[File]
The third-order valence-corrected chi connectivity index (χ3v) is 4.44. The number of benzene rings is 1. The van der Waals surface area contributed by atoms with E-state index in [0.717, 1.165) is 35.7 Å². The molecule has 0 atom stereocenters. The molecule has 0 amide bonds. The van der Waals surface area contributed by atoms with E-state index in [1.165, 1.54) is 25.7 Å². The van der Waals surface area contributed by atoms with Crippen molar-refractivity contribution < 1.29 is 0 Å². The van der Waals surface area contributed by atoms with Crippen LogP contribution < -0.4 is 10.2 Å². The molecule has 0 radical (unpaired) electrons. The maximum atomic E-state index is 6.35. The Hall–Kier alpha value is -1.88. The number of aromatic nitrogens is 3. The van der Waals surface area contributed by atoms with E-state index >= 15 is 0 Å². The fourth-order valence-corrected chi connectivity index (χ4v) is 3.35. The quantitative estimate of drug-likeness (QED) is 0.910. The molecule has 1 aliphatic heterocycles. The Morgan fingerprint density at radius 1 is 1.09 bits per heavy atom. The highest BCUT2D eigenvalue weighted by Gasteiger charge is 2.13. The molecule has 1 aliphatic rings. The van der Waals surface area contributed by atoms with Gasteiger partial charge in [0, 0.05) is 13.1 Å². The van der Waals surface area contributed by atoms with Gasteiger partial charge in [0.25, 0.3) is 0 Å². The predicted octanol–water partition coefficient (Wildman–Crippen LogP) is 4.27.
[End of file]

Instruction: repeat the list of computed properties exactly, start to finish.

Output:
The third-order valence-corrected chi connectivity index (χ3v) is 4.44. The number of benzene rings is 1. The van der Waals surface area contributed by atoms with E-state index in [0.717, 1.165) is 35.7 Å². The molecule has 0 atom stereocenters. The molecule has 0 amide bonds. The van der Waals surface area contributed by atoms with E-state index in [1.165, 1.54) is 25.7 Å². The van der Waals surface area contributed by atoms with Crippen molar-refractivity contribution < 1.29 is 0 Å². The van der Waals surface area contributed by atoms with Crippen LogP contribution < -0.4 is 10.2 Å². The molecule has 0 radical (unpaired) electrons. The maximum atomic E-state index is 6.35. The Hall–Kier alpha value is -1.88. The number of aromatic nitrogens is 3. The van der Waals surface area contributed by atoms with E-state index >= 15 is 0 Å². The fourth-order valence-corrected chi connectivity index (χ4v) is 3.35. The quantitative estimate of drug-likeness (QED) is 0.910. The molecule has 1 aliphatic heterocycles. The Morgan fingerprint density at radius 1 is 1.09 bits per heavy atom. The highest BCUT2D eigenvalue weighted by Gasteiger charge is 2.13. The molecule has 1 aliphatic rings. The van der Waals surface area contributed by atoms with Gasteiger partial charge in [0, 0.05) is 13.1 Å². The van der Waals surface area contributed by atoms with Gasteiger partial charge in [0.25, 0.3) is 0 Å². The predicted octanol–water partition coefficient (Wildman–Crippen LogP) is 4.27.